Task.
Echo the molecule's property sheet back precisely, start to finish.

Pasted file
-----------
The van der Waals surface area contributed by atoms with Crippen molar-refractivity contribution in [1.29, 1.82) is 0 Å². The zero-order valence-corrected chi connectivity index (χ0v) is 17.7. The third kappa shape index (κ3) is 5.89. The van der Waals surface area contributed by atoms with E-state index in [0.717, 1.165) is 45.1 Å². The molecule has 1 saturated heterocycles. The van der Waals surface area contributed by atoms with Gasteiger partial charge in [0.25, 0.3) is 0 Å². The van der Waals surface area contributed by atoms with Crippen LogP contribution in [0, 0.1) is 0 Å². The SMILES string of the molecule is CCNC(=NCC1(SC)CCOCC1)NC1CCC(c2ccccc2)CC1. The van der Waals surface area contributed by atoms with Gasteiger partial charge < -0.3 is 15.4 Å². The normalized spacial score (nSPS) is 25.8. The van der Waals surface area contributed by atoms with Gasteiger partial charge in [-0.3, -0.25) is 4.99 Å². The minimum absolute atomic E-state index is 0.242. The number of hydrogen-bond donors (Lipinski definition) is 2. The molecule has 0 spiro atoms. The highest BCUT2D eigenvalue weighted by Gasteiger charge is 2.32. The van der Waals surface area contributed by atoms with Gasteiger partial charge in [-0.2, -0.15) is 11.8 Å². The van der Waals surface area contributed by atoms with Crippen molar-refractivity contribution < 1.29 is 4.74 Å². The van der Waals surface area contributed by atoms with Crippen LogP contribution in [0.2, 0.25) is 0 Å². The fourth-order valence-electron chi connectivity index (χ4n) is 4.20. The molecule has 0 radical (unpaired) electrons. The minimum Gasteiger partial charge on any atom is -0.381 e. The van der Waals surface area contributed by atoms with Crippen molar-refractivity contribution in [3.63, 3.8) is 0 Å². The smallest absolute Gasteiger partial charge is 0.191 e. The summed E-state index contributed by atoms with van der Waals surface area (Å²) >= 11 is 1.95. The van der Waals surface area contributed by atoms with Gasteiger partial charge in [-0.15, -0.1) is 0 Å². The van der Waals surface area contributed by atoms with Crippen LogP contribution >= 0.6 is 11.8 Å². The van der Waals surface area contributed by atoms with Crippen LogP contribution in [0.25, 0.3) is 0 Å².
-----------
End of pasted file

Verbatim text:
The van der Waals surface area contributed by atoms with Crippen molar-refractivity contribution in [1.29, 1.82) is 0 Å². The zero-order valence-corrected chi connectivity index (χ0v) is 17.7. The third kappa shape index (κ3) is 5.89. The van der Waals surface area contributed by atoms with E-state index in [0.717, 1.165) is 45.1 Å². The molecule has 1 saturated heterocycles. The van der Waals surface area contributed by atoms with Gasteiger partial charge in [0.25, 0.3) is 0 Å². The van der Waals surface area contributed by atoms with Crippen LogP contribution in [0, 0.1) is 0 Å². The SMILES string of the molecule is CCNC(=NCC1(SC)CCOCC1)NC1CCC(c2ccccc2)CC1. The van der Waals surface area contributed by atoms with Gasteiger partial charge < -0.3 is 15.4 Å². The normalized spacial score (nSPS) is 25.8. The van der Waals surface area contributed by atoms with Gasteiger partial charge in [-0.3, -0.25) is 4.99 Å². The minimum absolute atomic E-state index is 0.242. The number of hydrogen-bond donors (Lipinski definition) is 2. The molecule has 0 spiro atoms. The highest BCUT2D eigenvalue weighted by Gasteiger charge is 2.32. The van der Waals surface area contributed by atoms with Gasteiger partial charge in [-0.2, -0.15) is 11.8 Å². The van der Waals surface area contributed by atoms with Crippen molar-refractivity contribution < 1.29 is 4.74 Å². The van der Waals surface area contributed by atoms with Crippen LogP contribution in [0.2, 0.25) is 0 Å². The fourth-order valence-electron chi connectivity index (χ4n) is 4.20. The molecule has 0 radical (unpaired) electrons. The minimum Gasteiger partial charge on any atom is -0.381 e. The van der Waals surface area contributed by atoms with Crippen molar-refractivity contribution in [3.63, 3.8) is 0 Å². The smallest absolute Gasteiger partial charge is 0.191 e. The summed E-state index contributed by atoms with van der Waals surface area (Å²) >= 11 is 1.95. The van der Waals surface area contributed by atoms with Gasteiger partial charge in [-0.15, -0.1) is 0 Å². The van der Waals surface area contributed by atoms with Crippen LogP contribution >= 0.6 is 11.8 Å². The van der Waals surface area contributed by atoms with Crippen LogP contribution in [0.25, 0.3) is 0 Å².